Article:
The Real Deal New York

Westchester mired in HUD dispute, over discrimination suit settlement

July 23, 2012 01:30PM

The U.S. Department of Housing and Urban development is accusing Westchester County of violating a settlement connected to a 2009 discrimination suit, the Wall Street Journal reported.

The settlement stipulated that Westchester needed to provide more affordable housing, which it has done, but also that it should analyze the ways in which zoning in the county potentially encouraged racial discrimination — something Westchester has thus far failed to do. But perhaps more importantly, the case has ignited a debate about the role of the federal government in local housing issues.

HUD is withholding more than $12 million in funds for local projects until Westchester complies, and is threatening to fine the county for being in contempt. Last week, the U.S. Attorney’s office filed a motion asking a federal judge to compel the county to “cooperate more fully.”

The federal government alleges in the motion that Westchester County has resisted its requests for information, and that this was “preventing the parties from reaching the ultimate goal of the settlement — the development of fair and affordable housing,” the Journal reported.

County Executive Rob Astorino has rebuffed the government’s requests on ideological grounds. “If a federal department… can dictate to local officials what they will and won’t do, we’re careening toward a different country,” he told the Journal. He said changing zoning will affect residents’ property values.

“The Fair Housing Act prohibits race and other characteristics from being used as a basis to deny people housing,” HUD Assistant Secretary John Trasvina told the Journal. “What prompted the litigation in the first place, and what the county continues to fail to do, is to address the impact of race on housing choice.” [WSJ] — Guelda Voien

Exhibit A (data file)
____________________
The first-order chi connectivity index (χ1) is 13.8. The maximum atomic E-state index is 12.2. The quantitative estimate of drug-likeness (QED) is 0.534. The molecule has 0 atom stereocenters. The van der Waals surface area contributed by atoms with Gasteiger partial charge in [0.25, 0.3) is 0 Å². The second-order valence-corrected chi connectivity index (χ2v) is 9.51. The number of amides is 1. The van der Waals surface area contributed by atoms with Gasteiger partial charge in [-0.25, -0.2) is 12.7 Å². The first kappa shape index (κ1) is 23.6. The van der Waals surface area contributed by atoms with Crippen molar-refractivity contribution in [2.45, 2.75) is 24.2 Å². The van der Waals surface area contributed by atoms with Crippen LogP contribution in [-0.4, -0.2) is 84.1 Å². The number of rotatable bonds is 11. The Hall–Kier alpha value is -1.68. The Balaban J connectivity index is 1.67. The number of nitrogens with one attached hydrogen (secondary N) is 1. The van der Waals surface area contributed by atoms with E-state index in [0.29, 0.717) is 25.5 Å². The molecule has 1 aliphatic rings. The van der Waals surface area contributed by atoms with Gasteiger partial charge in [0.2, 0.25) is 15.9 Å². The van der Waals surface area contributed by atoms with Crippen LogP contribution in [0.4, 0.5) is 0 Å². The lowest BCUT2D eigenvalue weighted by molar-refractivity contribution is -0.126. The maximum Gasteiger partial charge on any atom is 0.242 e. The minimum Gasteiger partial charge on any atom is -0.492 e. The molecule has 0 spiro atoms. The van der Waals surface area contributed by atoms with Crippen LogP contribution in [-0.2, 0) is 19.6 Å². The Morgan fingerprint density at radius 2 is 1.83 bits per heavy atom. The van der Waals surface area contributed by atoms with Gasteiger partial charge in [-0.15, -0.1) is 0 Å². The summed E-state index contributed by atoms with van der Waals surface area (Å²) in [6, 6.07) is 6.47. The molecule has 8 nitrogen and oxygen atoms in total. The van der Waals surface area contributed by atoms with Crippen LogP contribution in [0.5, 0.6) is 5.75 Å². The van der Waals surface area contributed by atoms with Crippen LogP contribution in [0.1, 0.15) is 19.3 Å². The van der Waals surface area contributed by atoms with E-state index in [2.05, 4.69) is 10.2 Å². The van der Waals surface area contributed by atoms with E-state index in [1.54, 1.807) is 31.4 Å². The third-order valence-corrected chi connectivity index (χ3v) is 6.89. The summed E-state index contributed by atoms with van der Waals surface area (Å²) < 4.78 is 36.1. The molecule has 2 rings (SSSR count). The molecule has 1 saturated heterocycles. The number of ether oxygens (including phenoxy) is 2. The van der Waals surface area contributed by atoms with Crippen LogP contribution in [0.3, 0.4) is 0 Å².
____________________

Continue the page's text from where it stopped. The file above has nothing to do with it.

• capacitated

    Are financially-qualified members of racial and ethnic groups
    experiencing discrimination? Or is the disparate reality of lower
    incomes and greater poverty among some groups translating to a disparate
    impact in housing – is the discrimination being experienced by
    protected classes or only by unprotected (economic) classes?

    Do communities have the power to guard against the perils of
    reduced property values (hence lower local tax revenues), increased crime, and other social costs, or do communities have to accept
    these perils in the name and bargain of diversity? I am a single white
    male hovering around the poverty line, and I certainly cannot afford to
    live in Westchester. Obviously, the housing discrimination I
    experience is based on my economic position, and not on the basis of any
    attribute which by law is protected.

    Do all income-eligible households have equal opportunity to obtain a
    Housing Choice Voucher? Are there protected classes which experience an
    adverse disparate impact in the realm of obtaining HCV? If so, is HUD addressing this disparate impact?